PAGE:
From a reader…
Today at mass, after the priest had completed the Eucharistic Prayer, and we had moved past the Agnus Dei, one of the EMHCs noticed that the Chalices and Ciboriums with unconsecrated hosts (those meant for distribution to those at Mass) had not been placed on the altar.
Instead they had been on a table to the back left of the priest who presumably had no idea they were there (he looked quite shocked when the EMHC went to move them to the altar). They then proceeded to distribute communion as normal with those hosts and chalices that had not been on the altar during the consecration.
My question is: were those hosts consecrated, being behind the priest, and not on the altar? Would it matter whether he knew they were there?
I abstained from receiving lest I receive what was passed off as, but not really, the Blessed Sacrament, but I wondered what I should do.
Also, now that the leftover unconsumed hosts have been placed in the Tabernacle, what do I do if I return to Mass at the same Church. With my knowledge, must I be wary of receiving those possibly unconsecrated hosts, being passed off as the Eucharist? Thank you for your response!
Priests are trained, or ought to be trained, to have the intention, at least the moral intention, to consecrate the elements that are placed on the corporal upon the altar. Priests have it drilled into them, and they drill it into themselves, that if it is on the corporal, it gets consecrated. They don’t have to have a specific immediately conscious intention about each and every single host. A general, or moral intention is adequate.
The practice of priests making a act of intention before they go out to celebrate Mass should be revived. I warmly urge every priest (and bishop) who reads this to learn the Formula of Intention and even to print it, frame it, and locate it near where you put on your vestments. There are other good prayers for the priest’s preparation to say Mass, but I think this is the most important and basic. The Formula can be found in every copy of the traditional Missale Romanum. I also found it in the Latin 2002 Missale Romanum. I don’t happen to have to hand an English volume, but I’ll bet a translation is in the appendix. Here is the text:
|Ego volo celebrare Missam, et conficere Corpus et Sanguinem Domini nostri Iesu Christi, iuxta ritum sanctae Romanae Ecclesiae, ad laudem omnipotentis Dei totiusque Curiae triumphantis, ad utilitatem meam totiusque Curiae militantis, pro omnibus, qui se commendaverunt orationibus meis in genere et in specie, et pro felici statu sanctae Romanae Ecclesiae.||My purpose is to celebrate Mass and to confect the Body and Blood of our Lord Jesus Christ according to the rite of the holy Roman Church to the praise of almighty God and all the Triumphant Church (in Heaven), for my good and the good of all the Church Militant (on Earth), and for all who have commended themselves to my prayers in general and in particular, and for the favorable state of the holy Roman Church.|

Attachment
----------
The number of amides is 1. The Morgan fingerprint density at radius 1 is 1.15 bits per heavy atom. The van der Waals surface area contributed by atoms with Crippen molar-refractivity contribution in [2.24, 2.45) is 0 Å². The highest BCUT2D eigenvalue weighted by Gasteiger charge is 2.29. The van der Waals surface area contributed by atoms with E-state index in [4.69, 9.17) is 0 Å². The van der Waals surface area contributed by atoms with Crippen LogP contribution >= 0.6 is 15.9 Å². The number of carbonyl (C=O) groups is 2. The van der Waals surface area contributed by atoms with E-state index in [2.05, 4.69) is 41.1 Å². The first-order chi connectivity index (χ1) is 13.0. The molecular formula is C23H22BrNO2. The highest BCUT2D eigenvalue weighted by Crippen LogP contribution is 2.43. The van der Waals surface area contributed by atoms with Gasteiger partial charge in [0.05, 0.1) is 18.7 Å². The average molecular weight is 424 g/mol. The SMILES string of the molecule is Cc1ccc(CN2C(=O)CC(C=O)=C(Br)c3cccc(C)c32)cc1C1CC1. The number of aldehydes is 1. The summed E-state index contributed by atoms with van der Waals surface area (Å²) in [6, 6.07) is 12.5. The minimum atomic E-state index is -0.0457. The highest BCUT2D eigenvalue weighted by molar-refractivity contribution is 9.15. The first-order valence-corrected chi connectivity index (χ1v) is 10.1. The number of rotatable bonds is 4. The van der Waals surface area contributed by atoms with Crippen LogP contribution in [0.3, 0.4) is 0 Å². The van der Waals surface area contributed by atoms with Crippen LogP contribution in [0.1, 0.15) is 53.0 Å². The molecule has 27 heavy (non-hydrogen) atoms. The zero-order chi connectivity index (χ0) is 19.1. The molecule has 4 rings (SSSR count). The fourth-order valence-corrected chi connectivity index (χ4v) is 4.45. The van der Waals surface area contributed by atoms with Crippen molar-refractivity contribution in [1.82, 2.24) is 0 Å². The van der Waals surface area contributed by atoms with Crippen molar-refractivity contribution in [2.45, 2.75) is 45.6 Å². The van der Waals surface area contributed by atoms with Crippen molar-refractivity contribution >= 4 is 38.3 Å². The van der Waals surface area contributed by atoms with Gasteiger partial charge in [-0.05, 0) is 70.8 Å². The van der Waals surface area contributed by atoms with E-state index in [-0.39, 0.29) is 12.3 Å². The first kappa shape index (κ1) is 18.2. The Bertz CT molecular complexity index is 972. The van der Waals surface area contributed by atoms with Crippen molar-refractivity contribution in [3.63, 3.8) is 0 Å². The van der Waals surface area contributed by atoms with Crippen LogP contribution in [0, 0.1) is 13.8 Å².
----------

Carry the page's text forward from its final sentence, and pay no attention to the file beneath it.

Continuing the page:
|Gaudium cum pace, emendationem vitae, spatium verae paenitentiae, gratiam et consolationem Sancti Spiritus, perseverantiam in bonis operibus, tribuat nobis omnipotens et misericors Dominus. Amen||May the almighty and merciful Lord grant us joy with peace, amendment of life, room for true repentance, the grace and consolation of the Holy Spirit and perseverance in good works. Amen.|
Back to the specific question.
In my opinion, the priest did not validly consecrate the hosts in the ciboria that were left on the credence table.
It might have mattered should he have know about them, remaining on the credence table, but then he ought to have had them brought to the altar. In your description, you say that he was “quite shocked” when the ciboria were brought up, which indicates that he didn’t know of them and, therefore, didn’t intend to consecrated them. Hence, they were not consecrated.
It is possible that the priest then spoke the words of consecration over those hosts. However, even in the context of Mass that’s not good. A priest mustn’t consecrate one species apart from the other. What he should have done, in my opinion, is simply explain to the people that the ciboria were left on the table, they were not consecrated and there would not be enough consecrated Hosts for everyone. He should explain that, yes, they were at Mass because he had consecrated and consumed his Host and Blood from the chalice and that they had fulfilled their obligation and he his obligation to say Mass for the intention offered. Done. That could have been a learning experience for many.
However, there is such a mania today that everyone must always go to Communion at every Mass, that Father was psychologically driven to do something else.
If the priest did not consecrate those hosts, and they were distributed, he would have committed a grave sin. Please, Lord, I hope he didn’t do that. Furthermore, if he put unconsecrated hosts into the tabernacle then he would cause people – albeit unwittingly – to commit acts of idolatry were they to venerate them. Please, Lord, I hope he didn’t do that. And he would sin again, sacrilegiously, by leaving them there and – quod Deus avertat – distributing them at another Mass! If Father knows for sure which ciboria are in question, he should take steps to correct the situation.
In any event, it is better simply to explain what happened and learn from it than too do something imprudent and, potentially, scandalous.
For your part, I would refrain from receiving Communion for a few days, at least if you see that hosts from the tabernacle are being distributed. Also, you would not be out of line to contact the priest and ask him about what you saw. Be calm, respectful, factual, and listen carefully to his explanation.